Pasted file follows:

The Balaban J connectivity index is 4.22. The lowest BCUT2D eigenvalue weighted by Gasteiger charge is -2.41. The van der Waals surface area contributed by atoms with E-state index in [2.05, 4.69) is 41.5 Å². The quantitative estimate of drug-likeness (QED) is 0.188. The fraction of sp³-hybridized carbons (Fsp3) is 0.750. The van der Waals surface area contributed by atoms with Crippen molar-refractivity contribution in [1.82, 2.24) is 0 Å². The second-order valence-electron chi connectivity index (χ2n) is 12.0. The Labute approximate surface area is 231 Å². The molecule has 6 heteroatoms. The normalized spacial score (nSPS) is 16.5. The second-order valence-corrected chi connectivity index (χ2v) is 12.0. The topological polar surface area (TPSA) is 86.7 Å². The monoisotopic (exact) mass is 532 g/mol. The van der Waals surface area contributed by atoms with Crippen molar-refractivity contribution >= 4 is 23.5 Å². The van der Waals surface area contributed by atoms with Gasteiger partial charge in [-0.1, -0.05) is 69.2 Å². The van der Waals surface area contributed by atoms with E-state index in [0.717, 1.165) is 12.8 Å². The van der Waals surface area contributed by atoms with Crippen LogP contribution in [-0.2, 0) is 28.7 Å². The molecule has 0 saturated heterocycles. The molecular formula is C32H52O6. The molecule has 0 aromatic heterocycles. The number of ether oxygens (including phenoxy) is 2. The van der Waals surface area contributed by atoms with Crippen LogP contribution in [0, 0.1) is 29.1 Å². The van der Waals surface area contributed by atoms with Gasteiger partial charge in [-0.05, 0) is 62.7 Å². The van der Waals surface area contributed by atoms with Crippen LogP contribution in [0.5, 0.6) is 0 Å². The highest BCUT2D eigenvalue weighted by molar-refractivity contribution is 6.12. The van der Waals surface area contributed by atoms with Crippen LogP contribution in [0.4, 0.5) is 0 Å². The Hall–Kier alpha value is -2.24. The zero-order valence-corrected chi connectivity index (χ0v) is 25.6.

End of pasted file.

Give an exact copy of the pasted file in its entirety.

The Balaban J connectivity index is 4.22. The lowest BCUT2D eigenvalue weighted by Gasteiger charge is -2.41. The van der Waals surface area contributed by atoms with E-state index in [2.05, 4.69) is 41.5 Å². The quantitative estimate of drug-likeness (QED) is 0.188. The fraction of sp³-hybridized carbons (Fsp3) is 0.750. The van der Waals surface area contributed by atoms with Crippen molar-refractivity contribution in [1.82, 2.24) is 0 Å². The second-order valence-electron chi connectivity index (χ2n) is 12.0. The Labute approximate surface area is 231 Å². The molecule has 6 heteroatoms. The normalized spacial score (nSPS) is 16.5. The second-order valence-corrected chi connectivity index (χ2v) is 12.0. The topological polar surface area (TPSA) is 86.7 Å². The monoisotopic (exact) mass is 532 g/mol. The van der Waals surface area contributed by atoms with Crippen molar-refractivity contribution >= 4 is 23.5 Å². The van der Waals surface area contributed by atoms with Gasteiger partial charge in [-0.1, -0.05) is 69.2 Å². The van der Waals surface area contributed by atoms with E-state index in [0.717, 1.165) is 12.8 Å². The van der Waals surface area contributed by atoms with Crippen LogP contribution in [-0.2, 0) is 28.7 Å². The molecule has 0 saturated heterocycles. The molecular formula is C32H52O6. The molecule has 0 aromatic heterocycles. The number of ether oxygens (including phenoxy) is 2. The van der Waals surface area contributed by atoms with Crippen LogP contribution in [0, 0.1) is 29.1 Å². The van der Waals surface area contributed by atoms with Gasteiger partial charge in [-0.05, 0) is 62.7 Å². The van der Waals surface area contributed by atoms with Crippen LogP contribution in [0.5, 0.6) is 0 Å². The highest BCUT2D eigenvalue weighted by molar-refractivity contribution is 6.12. The van der Waals surface area contributed by atoms with Crippen LogP contribution in [0.4, 0.5) is 0 Å². The Hall–Kier alpha value is -2.24. The zero-order valence-corrected chi connectivity index (χ0v) is 25.6.